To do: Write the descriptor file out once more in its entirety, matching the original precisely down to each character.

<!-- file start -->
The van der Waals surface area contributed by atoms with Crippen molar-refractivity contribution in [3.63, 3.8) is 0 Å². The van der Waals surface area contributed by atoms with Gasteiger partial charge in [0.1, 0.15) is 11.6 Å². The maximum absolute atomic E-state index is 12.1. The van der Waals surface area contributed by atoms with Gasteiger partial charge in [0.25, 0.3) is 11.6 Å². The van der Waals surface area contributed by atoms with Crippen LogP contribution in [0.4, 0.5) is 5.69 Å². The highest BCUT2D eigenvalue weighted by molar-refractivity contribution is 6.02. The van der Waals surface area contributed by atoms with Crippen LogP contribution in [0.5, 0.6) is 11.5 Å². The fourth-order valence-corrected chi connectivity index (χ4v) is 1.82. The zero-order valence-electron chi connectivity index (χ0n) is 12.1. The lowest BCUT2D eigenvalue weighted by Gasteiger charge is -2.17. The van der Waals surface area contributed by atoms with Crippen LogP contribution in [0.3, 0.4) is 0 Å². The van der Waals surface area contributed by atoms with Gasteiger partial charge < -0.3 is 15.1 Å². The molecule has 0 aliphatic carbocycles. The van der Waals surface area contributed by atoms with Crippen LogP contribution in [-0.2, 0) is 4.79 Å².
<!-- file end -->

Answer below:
The van der Waals surface area contributed by atoms with Crippen molar-refractivity contribution in [3.63, 3.8) is 0 Å². The van der Waals surface area contributed by atoms with Gasteiger partial charge in [0.1, 0.15) is 11.6 Å². The maximum absolute atomic E-state index is 12.1. The van der Waals surface area contributed by atoms with Gasteiger partial charge in [0.25, 0.3) is 11.6 Å². The van der Waals surface area contributed by atoms with Crippen LogP contribution in [0.4, 0.5) is 5.69 Å². The highest BCUT2D eigenvalue weighted by molar-refractivity contribution is 6.02. The van der Waals surface area contributed by atoms with Crippen LogP contribution in [0.5, 0.6) is 11.5 Å². The fourth-order valence-corrected chi connectivity index (χ4v) is 1.82. The zero-order valence-electron chi connectivity index (χ0n) is 12.1. The lowest BCUT2D eigenvalue weighted by Gasteiger charge is -2.17. The van der Waals surface area contributed by atoms with Crippen LogP contribution in [0.3, 0.4) is 0 Å². The van der Waals surface area contributed by atoms with Gasteiger partial charge < -0.3 is 15.1 Å². The molecule has 0 aliphatic carbocycles. The van der Waals surface area contributed by atoms with Crippen LogP contribution in [-0.2, 0) is 4.79 Å².